How to Give Your Bird a Bath? Easy Instructions

Translated by Nick R

Bathing is fundamental for any animal species. All animals bathe in one way or another, maintaining good hygiene. But what happens when your bird doesn’t bathe regularly? What should you do? Here I teach you.

About bird bathing 

All birds seek bathing by instinct, whether in the wild or domesticated. Of course, in captivity, it is necessary to do it frequently since they are exposed to more diseases and parasites given that their space is more reduced.

Frequency of bird bathing 

Bathing birds is essential to avoid diseases mostly caused by bacteria and external parasites such as mites, as well as other infectious agents that can affect the plumage, skin, eyes and even internal organs. Therefore, your bird has to take a bath 2 to 3 times a week.

In the world of birds, there will be some that bathe themselves, while others are a little ” piggy ” and this is where you need to act immediately by bathing it. We recommend that the bird bathes itself, but you can reinforce regular bathing by doing it yourself.

Bathe your bird 

1. Measure the temperature for bathing your bird 

When bathing your bird, there are several things to keep in mind, the first being measuring the temperature. The temperature is fundamental because if it is too cold, the bird could “catch a cold” or develop a respiratory condition.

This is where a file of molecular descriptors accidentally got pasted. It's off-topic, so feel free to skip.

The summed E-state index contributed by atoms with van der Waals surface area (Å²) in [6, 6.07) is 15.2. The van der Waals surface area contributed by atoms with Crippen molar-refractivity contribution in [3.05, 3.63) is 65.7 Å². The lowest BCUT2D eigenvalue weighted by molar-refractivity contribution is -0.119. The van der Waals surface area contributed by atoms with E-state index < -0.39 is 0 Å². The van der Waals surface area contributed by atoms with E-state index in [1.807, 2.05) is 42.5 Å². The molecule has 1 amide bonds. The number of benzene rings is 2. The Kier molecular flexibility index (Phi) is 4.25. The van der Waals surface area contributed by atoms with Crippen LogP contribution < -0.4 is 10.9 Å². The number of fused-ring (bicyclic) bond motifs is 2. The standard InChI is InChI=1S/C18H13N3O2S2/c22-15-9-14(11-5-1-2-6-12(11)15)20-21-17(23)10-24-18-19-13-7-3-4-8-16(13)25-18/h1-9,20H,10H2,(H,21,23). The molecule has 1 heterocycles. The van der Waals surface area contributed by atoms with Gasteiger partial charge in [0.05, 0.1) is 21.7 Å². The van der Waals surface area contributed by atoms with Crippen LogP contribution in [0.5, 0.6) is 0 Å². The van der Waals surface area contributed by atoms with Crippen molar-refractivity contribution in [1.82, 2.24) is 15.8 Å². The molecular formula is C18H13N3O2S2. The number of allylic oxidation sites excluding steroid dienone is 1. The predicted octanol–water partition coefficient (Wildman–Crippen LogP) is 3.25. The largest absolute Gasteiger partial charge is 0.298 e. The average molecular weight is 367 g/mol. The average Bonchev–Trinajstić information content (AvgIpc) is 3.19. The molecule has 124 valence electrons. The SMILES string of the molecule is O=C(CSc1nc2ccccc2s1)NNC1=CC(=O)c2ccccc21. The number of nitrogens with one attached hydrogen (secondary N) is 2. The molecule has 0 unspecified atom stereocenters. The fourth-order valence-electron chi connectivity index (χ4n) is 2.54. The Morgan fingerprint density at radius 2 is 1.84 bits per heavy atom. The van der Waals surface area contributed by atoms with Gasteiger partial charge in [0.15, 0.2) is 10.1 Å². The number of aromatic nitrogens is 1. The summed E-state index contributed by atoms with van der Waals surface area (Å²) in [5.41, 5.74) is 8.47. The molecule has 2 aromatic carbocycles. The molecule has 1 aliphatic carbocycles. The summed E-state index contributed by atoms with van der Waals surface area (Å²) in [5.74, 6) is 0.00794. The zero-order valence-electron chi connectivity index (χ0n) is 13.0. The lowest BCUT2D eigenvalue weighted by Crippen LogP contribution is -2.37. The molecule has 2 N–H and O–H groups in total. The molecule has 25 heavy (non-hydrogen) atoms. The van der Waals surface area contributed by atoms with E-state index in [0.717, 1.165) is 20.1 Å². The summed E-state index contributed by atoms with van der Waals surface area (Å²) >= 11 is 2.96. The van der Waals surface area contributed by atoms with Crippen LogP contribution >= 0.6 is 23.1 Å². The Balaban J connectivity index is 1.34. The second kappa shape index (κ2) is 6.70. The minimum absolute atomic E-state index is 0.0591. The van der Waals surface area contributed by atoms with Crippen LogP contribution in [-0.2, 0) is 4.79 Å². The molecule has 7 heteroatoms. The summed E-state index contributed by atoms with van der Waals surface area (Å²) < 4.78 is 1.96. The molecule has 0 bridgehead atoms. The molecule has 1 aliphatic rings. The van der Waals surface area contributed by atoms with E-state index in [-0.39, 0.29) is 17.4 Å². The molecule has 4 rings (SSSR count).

The temperature of the environment should be warm, preferably above 18°C (64°F). If you live in a country with seasons, do it in summer when the temperature is warmer. If you live in the tropics, choose the warmest hours of the day, such as midday.

2. Prepare the bathtub for your bird’s bath 

Necessary accessories to bathe your bird 

You need several elements to make bathing your bird easier. Prepare the following items:

  • Circular bathtub (depends on the size of the species).
  • Bird shampoo.
  • Two containers, one of 1L and another with a spray of smaller capacity.
  • Stand where you can place your bird and make it feel comfortable (perch, trunks).
  • Towel.
  • Fruit vinegar (optional). The vinegar helps to control external parasites before suffering an infestation that causes acariosis.
What about the soap? 

You may be thinking, where’s the soap? Well, in this case, it doesn’t apply because soap removes the natural oils from the feathers, drying the skin and making it difficult to rinse with water. Don’t use soap!

Water temperature 

The temperature of the water is fundamental, unlike room temperature, the temperature of the water with which you fill the bathtub must be warm (between 20°C and 25°C). If the water is too cold, you can make your bird sick and if it is too hot you can burn it; keeping in mind that birds maintain a body temperature between 40°C and 42°C.

3. Bathe your bird 

Now you’ll learn how to bathe your bird and teach it how to do it by itself. You will need to bathe it several times before it does it by itself, but once your bird has learned how to do it, it is ideal that you monitor its hygiene periodically to guarantee its regular bathing.